Holidays Bring Movie Madness for Critic The week between Christmas and New Year's is always a box office bonanza for Hollywood. But for movie critics, the biggest week comes a bit earlier, says NPR's Bob Mondello.
NPR logo

Holidays Bring Movie Madness for Critic

  • Download
  • <iframe src="https://www.npr.org/player/embed/17696889/17696866" width="100%" height="290" frameborder="0" scrolling="no" title="NPR embedded audio player">
  • Transcript
Holidays Bring Movie Madness for Critic

Holidays Bring Movie Madness for Critic

  • Download
  • <iframe src="https://www.npr.org/player/embed/17696889/17696866" width="100%" height="290" frameborder="0" scrolling="no" title="NPR embedded audio player">
  • Transcript

JACKI LYDEN, host:

The week between Christmas and New Year's is always a box-office bonanza for Hollywood. With families home for the holidays and movie marquees loaded with Oscar hopefuls, there's something for everyone at the multiplex. But Bob Mondello says that for movie critics, the biggest week comes a little earlier in December.

BOB MONDELLO: This year it started right after Thanksgiving - nine days, 17 movies with a room full of increasingly cranky reviewers. The film companies arranged critics' screenings in the morning, afternoon and the evening, which allows us to see "Sweeney Todd" slashing throats before lunch. Much as I love the film, I don't advice that.

(Soundbite of movie, "Sweeney Todd: The Demon Barber of Fleet Street")

Mr. JOHNNY DEPP (Actor): (As Sweeney Todd) Yeah, come on, come on. Sweeney's waiting. I want you bleeders.

MONDELLO: My week started not with "Sweeney" but with the similarly grim, "There Will Be Blood" shortly after breakfast on Monday. Almost the first thing that happens in that movie is that Daniel Day-Lewis working alone in a rocky wilderness, falls down a mine shaft and crushes his foot - his left foot, let's note - which qualifies as a pretty good director's joke.

But having recently sprained my left ankle, all I could think while watching it was that I'd have died in that mine shaft. I could barely move my arms after using crutches almost entirely on carpeting. No way had I been able to drag myself out of a hole and to cross miles of rocky terrain. So great, I'm 10 minutes into the first of 17 movies and already I'm imagining myself dead.

Next stop was "Charlie Wilson's War" in which Philip Seymour Hoffman plays a CIA spook opposite Tom Hanks as a congressman.

(Soundbite of movie, "Charlie Wilson's War")

Mr. TOM HANKS (Actor): (As Charlie Wilson) Do you drink?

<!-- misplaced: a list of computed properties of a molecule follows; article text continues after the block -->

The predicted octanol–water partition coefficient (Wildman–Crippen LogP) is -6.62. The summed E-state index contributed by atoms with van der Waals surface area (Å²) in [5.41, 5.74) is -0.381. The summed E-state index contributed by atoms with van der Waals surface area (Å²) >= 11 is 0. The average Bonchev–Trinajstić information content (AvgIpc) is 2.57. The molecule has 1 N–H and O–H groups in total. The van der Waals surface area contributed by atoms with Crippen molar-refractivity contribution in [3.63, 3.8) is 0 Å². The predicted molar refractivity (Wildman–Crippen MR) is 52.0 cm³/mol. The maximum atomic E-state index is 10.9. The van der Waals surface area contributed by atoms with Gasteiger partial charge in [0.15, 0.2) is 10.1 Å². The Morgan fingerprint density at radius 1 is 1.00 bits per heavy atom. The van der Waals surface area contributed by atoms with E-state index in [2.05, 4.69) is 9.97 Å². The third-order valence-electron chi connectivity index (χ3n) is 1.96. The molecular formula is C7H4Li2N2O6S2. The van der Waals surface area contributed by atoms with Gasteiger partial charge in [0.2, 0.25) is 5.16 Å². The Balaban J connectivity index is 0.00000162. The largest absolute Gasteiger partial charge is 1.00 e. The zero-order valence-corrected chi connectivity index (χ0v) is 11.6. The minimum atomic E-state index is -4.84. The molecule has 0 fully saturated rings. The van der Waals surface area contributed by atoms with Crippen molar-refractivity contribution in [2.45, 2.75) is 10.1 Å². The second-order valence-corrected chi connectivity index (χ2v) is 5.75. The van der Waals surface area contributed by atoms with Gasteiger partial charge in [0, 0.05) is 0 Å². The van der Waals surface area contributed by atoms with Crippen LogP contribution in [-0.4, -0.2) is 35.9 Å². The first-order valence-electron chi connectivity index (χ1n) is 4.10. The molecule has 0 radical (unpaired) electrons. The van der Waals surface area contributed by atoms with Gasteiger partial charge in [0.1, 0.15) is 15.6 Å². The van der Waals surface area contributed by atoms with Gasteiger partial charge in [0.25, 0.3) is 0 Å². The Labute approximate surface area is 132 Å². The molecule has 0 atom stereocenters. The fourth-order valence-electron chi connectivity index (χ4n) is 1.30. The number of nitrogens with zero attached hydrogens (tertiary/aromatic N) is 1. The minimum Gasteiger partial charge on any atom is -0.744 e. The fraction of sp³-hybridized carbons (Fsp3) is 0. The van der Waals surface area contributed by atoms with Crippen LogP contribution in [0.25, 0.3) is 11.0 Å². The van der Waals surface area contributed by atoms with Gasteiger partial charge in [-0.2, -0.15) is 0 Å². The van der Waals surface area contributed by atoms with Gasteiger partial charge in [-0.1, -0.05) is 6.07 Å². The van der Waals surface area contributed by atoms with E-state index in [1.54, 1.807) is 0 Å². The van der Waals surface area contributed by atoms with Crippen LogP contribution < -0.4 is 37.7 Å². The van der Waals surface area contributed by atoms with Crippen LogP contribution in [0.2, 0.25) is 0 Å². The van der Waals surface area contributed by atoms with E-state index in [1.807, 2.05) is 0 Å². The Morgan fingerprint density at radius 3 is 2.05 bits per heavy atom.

Mr. PHILIP SEYMOUR HOFFMAN (Actor): (As Gust Avrakotos) Oh god, yeah.

Mr. HANKS: (As Charlie Wilson) Well, should we try this scotch or is it going to release serine gas when I open it?

Mr. HOFFMAN: (As Gust Avrakotos) No, I don't think so, but open it over there.

MONDELLO: Hoffman is also in "The Savages" drinking a lot and I just see him drinking heavily in "Before the Devil Knows You're Dead." So don't quiz me too closely on which movie he does what in.

"Charlie Wilson's War" was the first of two Washington movies I saw that week. The other being a Woody Harrelson trifle called "The Walker," which I kept confusing with "Walk Hard." Washington movies are always fun to see with Washington critics because we all crack up when the stars drive up to federal buildings and find open parking spots.

Also in the week's agenda, "Nanking," a documentary about World War II horrors; "Atonement," a drama about World War II horrors; and "The Kite Runner," a drama about Cold War horrors that turned into Taliban horrors followed, of course, by a quick trip to "Alvin and the Chipmunks."

(Soundbite of movie, "Alvin and the Chipmunks")

Mr. JASON LEE (Actor): (As David Seville) Alvin.

Mr. ROSS BAGDASARIAN Jr. (Actor): (As Alvin) Okay.

ALVIN AND THE CHIPMUNKS: (Singing) Christmas, Christmas time is near.

MONDELLO: There was in the middle of all this an odd burst of old codger flakes that made me feel a little less feeble on my crutches - "The Bucket List" with Jack Nicholson and Morgan Freeman as cancer victims, "Starting Out in the Evening" with Frank Langella as a stroke victim, and "Man in the Chair" with Christopher Plummer as an alcoholic who's making a movie about nursing home abuse. No one but a battle-hardened critic is likely to see those three in close proximity. You'd come out needing a walker, and not the Woody Harrelson kind.

Sprinkled in with all these delights in that very long week were "I am Legend," "The Great Debaters" and "Cassandra's Dream," a new Woody Allen movie that this studio decided to hold until February right after I'd seen it. Meaning, I could have skipped that screening and gotten a head start on watching folks frolicking in an animated Tehran in "Persepolis," or swimming with the Loch Ness monster in "The Water Horse." I hobbled to both of them eventually. But by the time I did, I practically needed a "Golden Compass" to find my way home.

I'm Bob Mondello.

Copyright © 2007 NPR. All rights reserved. Visit our website terms of use and permissions pages at www.npr.org for further information.

NPR transcripts are created on a rush deadline by Verb8tm, Inc., an NPR contractor, and produced using a proprietary transcription process developed with NPR. This text may not be in its final form and may be updated or revised in the future. Accuracy and availability may vary. The authoritative record of NPR’s programming is the audio record.